REMEMBER WHEN BILL CLINTON WAS PRESIDENT?(links added to original)
(January 20, 1993 to January 20, 2001—two terms)
When Bill Clinton was president, he allowed Hillary to assume authority over an attempt to reform health care.
Her proposed plan was so bad that many Democrats came up with competing plans of their own in protest, and in spite of threats and intimidation, on September 26, 1994, the “Hillarycare” bill was declared dead.
This fiasco cost the American taxpayers about $13 million for studies, promotion, and other efforts.
Then, President Clinton gave Hillary authority over selecting a female attorney general. Her first two selections were Zoe Baird and Kimba Wood—both were forced to withdraw their names from consideration.
Next, she chose Janet Reno, which husband Bill described as "my worst mistake."
(Some may not remember that Reno made the decision to gas David Koresh and the Branch Davidian religious sect in Waco, Texas resulting in dozens of deaths of women and children.)
Husband Bill also allowed Hillary to make recommendations for the head of the Civil Rights Commission—Lani Guanier was her selection.
After considerable backlash from prominent Democratic senators concerning Ms. Guanier's radical views, Bill Clinton withdrew her name from nomination, stating that she did not represents the civil rights views that he had championed during his campaign.
However, apparently a slow learner, husband Bill continued to allow Hillary to make more recommendations.
She chose former law partners, Web Hubbel for the Justice Department, Vince Foster for the White House staff, and William Kennedy for the Treasury Department.
Her selections went well: Hubbel went to prison, Foster (presumably) committed suicide, and Kennedy was forced to resign.
(Is anyone wondering yet what her Supreme Court Justice appointments would be like?)
Many younger voters will have no knowledge of "Travelgate," the first major ethics controversy during Bill’s presidency.
Hillary wanted to award unfettered travel contracts to Clinton friend, Harry Thompson—but the White House Travel Office refused to comply.
She trumped up allegations of financial mismanagement and reported seven long-time White House employees to the FBI. This ruined their reputations, got them fired, and caused a thirty-six month investigation.
Eventually, most of the employees were reinstated and Clinton associates were forced out of the travel office. Only one White House employee, Billy Dale, was charged with a crime—the enormous crime of mixing personal and White House funds; a jury acquitted him in less than two hours.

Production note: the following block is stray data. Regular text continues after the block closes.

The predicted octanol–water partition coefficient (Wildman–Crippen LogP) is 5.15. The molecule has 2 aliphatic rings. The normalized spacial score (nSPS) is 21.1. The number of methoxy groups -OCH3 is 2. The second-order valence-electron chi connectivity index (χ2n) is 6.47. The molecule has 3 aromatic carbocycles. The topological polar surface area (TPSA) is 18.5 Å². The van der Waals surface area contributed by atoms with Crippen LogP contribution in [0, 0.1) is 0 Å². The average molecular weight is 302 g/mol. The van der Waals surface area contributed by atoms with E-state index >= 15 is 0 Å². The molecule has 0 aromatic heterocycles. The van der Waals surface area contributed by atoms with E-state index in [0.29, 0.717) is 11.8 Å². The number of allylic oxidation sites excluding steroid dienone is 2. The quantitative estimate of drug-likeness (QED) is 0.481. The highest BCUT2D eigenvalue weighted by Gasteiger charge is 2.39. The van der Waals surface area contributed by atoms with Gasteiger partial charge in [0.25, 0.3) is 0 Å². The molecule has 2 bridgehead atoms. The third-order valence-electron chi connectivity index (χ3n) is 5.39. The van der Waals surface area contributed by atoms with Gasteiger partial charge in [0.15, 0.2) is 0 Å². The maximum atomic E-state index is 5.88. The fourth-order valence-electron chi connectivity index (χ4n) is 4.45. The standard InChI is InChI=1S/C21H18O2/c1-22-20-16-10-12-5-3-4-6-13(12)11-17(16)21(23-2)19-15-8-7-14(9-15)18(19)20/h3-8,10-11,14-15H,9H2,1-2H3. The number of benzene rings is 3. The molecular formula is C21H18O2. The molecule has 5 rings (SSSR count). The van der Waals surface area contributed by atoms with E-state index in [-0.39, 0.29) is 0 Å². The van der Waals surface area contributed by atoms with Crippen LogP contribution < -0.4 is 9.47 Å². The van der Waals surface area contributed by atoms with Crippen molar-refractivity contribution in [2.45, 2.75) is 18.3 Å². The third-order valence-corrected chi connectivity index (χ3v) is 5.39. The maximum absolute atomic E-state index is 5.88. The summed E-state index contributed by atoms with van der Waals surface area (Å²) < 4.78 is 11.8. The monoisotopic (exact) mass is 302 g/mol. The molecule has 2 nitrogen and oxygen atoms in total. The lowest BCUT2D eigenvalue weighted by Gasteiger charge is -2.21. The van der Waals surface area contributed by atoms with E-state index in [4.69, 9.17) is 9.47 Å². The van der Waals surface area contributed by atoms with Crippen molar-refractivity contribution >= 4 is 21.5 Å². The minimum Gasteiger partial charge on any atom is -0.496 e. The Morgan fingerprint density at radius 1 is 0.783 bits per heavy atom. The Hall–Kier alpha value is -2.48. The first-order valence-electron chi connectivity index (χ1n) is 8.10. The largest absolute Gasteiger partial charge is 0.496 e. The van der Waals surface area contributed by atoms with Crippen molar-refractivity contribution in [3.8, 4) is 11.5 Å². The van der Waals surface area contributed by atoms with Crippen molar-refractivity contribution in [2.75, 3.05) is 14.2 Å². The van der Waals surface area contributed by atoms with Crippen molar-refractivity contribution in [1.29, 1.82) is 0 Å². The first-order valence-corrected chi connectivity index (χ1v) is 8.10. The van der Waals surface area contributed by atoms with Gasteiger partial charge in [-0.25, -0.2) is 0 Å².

Still not convinced of her ineptness, Hillary was allowed to recommend a close Clinton friend, Craig Livingstone, for the position of Director of White House Security.
When Livingstone was investigated for the improper access of about 900 FBI files of Clinton enemies (Filegate) and the widespread use of drugs by White House staff, suddenly Hillary and the President denied even knowing Livingstone, and of course, denied knowledge of drug use in the White House.
Following this debacle, the FBI closed its White House Liaison Office after more than thirty years of service to seven presidents.
Next, when women started coming forward with allegations of sexual harassment and rape by Bill Clinton, Hillary was put in charge of the "bimbo eruption" and scandal defense.
Let’s look at some of her more notable decisions in this regard . . .
She urged her husband not to settle the Paula Jones lawsuit. After the Starr investigation, they settled with Ms. Jones.
She refused to release the Whitewater documents, which led to the appointment of Ken Starr as Special Prosecutor.
After $80 million dollars of taxpayer money was spent, Starr's investigation led to Monica Lewinsky, which led to Bill lying about and later admitting his affairs.
Hillary's devious game plan resulted in Bill losing his license to practice law for 'lying under oath' to a grand jury, followed by his subsequent impeachment by the House of Representatives.
Hillary avoided indictment for perjury and obstruction of justice during the Starr investigation by repeating, "I do not recall," "I have no recollection," and "I don't know" a total of 56 times while under oath. (Sound familiar?)
After leaving the White House, Hillary was forced to return an estimated $200,000 in White House furniture, china, and artwork that she had "mistakenly thought was hers."
So you see, the email scandal and all of her malfeasance regarding the handling of Top Secret information, not to mention the "pay to play" schemes of the Clinton Foundation, are nothing new.
Hillary’s entire political career has been nothing but a web of lies, corruption and destruction in her quest for power.
Is anyone else ready to say, “Enough is enough!”?
But unfortunately, I’m sure her loyal fans will say, "What difference does it make?"
source: various versions online